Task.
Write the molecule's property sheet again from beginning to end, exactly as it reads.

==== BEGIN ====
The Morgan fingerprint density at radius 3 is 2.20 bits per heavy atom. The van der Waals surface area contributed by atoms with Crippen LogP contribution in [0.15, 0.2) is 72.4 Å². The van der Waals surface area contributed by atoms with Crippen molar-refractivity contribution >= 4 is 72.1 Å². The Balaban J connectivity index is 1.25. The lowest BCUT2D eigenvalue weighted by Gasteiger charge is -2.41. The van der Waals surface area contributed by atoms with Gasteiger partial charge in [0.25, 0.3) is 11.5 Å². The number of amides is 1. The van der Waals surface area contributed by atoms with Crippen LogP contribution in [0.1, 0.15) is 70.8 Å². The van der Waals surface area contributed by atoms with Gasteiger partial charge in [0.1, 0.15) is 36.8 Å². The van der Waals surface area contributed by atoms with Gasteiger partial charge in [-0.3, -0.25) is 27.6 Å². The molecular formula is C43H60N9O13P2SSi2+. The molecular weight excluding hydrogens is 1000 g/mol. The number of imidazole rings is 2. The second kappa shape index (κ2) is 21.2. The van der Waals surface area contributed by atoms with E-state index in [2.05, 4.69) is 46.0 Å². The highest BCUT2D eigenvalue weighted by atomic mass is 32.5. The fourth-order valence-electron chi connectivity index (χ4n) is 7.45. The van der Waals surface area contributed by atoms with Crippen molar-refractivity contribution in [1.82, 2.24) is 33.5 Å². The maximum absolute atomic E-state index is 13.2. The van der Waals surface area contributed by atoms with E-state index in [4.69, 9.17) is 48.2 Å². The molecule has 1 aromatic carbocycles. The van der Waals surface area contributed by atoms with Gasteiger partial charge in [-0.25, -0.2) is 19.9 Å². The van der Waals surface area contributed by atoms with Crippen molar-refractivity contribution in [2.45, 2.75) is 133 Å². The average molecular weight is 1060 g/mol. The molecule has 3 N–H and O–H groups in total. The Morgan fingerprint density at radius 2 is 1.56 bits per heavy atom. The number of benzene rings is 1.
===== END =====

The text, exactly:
The Morgan fingerprint density at radius 3 is 2.20 bits per heavy atom. The van der Waals surface area contributed by atoms with Crippen LogP contribution in [0.15, 0.2) is 72.4 Å². The van der Waals surface area contributed by atoms with Crippen molar-refractivity contribution >= 4 is 72.1 Å². The Balaban J connectivity index is 1.25. The lowest BCUT2D eigenvalue weighted by Gasteiger charge is -2.41. The van der Waals surface area contributed by atoms with Gasteiger partial charge in [0.25, 0.3) is 11.5 Å². The number of amides is 1. The van der Waals surface area contributed by atoms with Crippen LogP contribution in [0.1, 0.15) is 70.8 Å². The van der Waals surface area contributed by atoms with Gasteiger partial charge in [0.1, 0.15) is 36.8 Å². The van der Waals surface area contributed by atoms with Gasteiger partial charge in [-0.3, -0.25) is 27.6 Å². The molecular formula is C43H60N9O13P2SSi2+. The molecular weight excluding hydrogens is 1000 g/mol. The number of imidazole rings is 2. The second kappa shape index (κ2) is 21.2. The van der Waals surface area contributed by atoms with E-state index in [2.05, 4.69) is 46.0 Å². The highest BCUT2D eigenvalue weighted by atomic mass is 32.5. The fourth-order valence-electron chi connectivity index (χ4n) is 7.45. The van der Waals surface area contributed by atoms with Crippen molar-refractivity contribution in [1.82, 2.24) is 33.5 Å². The maximum absolute atomic E-state index is 13.2. The van der Waals surface area contributed by atoms with E-state index in [4.69, 9.17) is 48.2 Å². The molecule has 1 aromatic carbocycles. The van der Waals surface area contributed by atoms with Gasteiger partial charge in [-0.25, -0.2) is 19.9 Å². The van der Waals surface area contributed by atoms with Crippen molar-refractivity contribution in [2.45, 2.75) is 133 Å². The average molecular weight is 1060 g/mol. The molecule has 3 N–H and O–H groups in total. The Morgan fingerprint density at radius 2 is 1.56 bits per heavy atom. The number of benzene rings is 1.